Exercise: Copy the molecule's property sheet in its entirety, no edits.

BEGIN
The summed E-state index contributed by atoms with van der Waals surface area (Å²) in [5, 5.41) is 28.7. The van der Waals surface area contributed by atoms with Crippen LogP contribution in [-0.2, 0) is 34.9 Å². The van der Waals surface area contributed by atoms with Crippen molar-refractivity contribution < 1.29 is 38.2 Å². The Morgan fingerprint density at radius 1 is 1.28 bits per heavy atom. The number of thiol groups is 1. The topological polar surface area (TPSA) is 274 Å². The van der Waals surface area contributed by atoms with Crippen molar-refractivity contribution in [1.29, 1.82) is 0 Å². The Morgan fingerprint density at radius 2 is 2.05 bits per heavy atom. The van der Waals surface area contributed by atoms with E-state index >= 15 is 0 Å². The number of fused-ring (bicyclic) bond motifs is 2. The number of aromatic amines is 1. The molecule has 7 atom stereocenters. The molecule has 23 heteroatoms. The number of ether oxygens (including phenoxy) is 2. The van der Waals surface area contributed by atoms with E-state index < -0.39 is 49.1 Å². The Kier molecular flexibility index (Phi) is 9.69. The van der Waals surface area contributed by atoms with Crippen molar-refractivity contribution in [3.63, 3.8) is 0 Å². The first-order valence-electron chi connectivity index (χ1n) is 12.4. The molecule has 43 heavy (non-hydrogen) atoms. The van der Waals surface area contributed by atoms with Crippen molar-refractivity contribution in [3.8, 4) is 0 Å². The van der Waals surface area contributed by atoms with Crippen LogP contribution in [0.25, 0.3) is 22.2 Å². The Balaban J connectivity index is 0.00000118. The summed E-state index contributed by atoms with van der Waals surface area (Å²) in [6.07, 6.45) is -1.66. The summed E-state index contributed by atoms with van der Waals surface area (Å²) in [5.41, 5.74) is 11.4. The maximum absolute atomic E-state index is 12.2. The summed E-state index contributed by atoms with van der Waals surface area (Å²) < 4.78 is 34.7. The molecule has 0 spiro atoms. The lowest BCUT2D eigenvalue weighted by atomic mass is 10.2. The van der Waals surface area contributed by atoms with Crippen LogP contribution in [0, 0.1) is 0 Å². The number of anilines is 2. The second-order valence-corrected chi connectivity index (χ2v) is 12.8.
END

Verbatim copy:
The summed E-state index contributed by atoms with van der Waals surface area (Å²) in [5, 5.41) is 28.7. The van der Waals surface area contributed by atoms with Crippen LogP contribution in [-0.2, 0) is 34.9 Å². The van der Waals surface area contributed by atoms with Crippen molar-refractivity contribution < 1.29 is 38.2 Å². The Morgan fingerprint density at radius 1 is 1.28 bits per heavy atom. The number of thiol groups is 1. The topological polar surface area (TPSA) is 274 Å². The van der Waals surface area contributed by atoms with Crippen molar-refractivity contribution in [1.29, 1.82) is 0 Å². The Morgan fingerprint density at radius 2 is 2.05 bits per heavy atom. The van der Waals surface area contributed by atoms with E-state index >= 15 is 0 Å². The number of fused-ring (bicyclic) bond motifs is 2. The number of aromatic amines is 1. The molecule has 7 atom stereocenters. The molecule has 23 heteroatoms. The number of ether oxygens (including phenoxy) is 2. The van der Waals surface area contributed by atoms with E-state index < -0.39 is 49.1 Å². The Kier molecular flexibility index (Phi) is 9.69. The van der Waals surface area contributed by atoms with Crippen molar-refractivity contribution in [3.63, 3.8) is 0 Å². The first-order valence-electron chi connectivity index (χ1n) is 12.4. The molecule has 43 heavy (non-hydrogen) atoms. The van der Waals surface area contributed by atoms with Crippen molar-refractivity contribution in [3.8, 4) is 0 Å². The van der Waals surface area contributed by atoms with Crippen LogP contribution in [0.25, 0.3) is 22.2 Å². The Balaban J connectivity index is 0.00000118. The summed E-state index contributed by atoms with van der Waals surface area (Å²) in [6.07, 6.45) is -1.66. The summed E-state index contributed by atoms with van der Waals surface area (Å²) in [5.41, 5.74) is 11.4. The maximum absolute atomic E-state index is 12.2. The summed E-state index contributed by atoms with van der Waals surface area (Å²) < 4.78 is 34.7. The molecule has 0 spiro atoms. The lowest BCUT2D eigenvalue weighted by atomic mass is 10.2. The van der Waals surface area contributed by atoms with Crippen LogP contribution in [0, 0.1) is 0 Å². The number of anilines is 2. The second-order valence-corrected chi connectivity index (χ2v) is 12.8.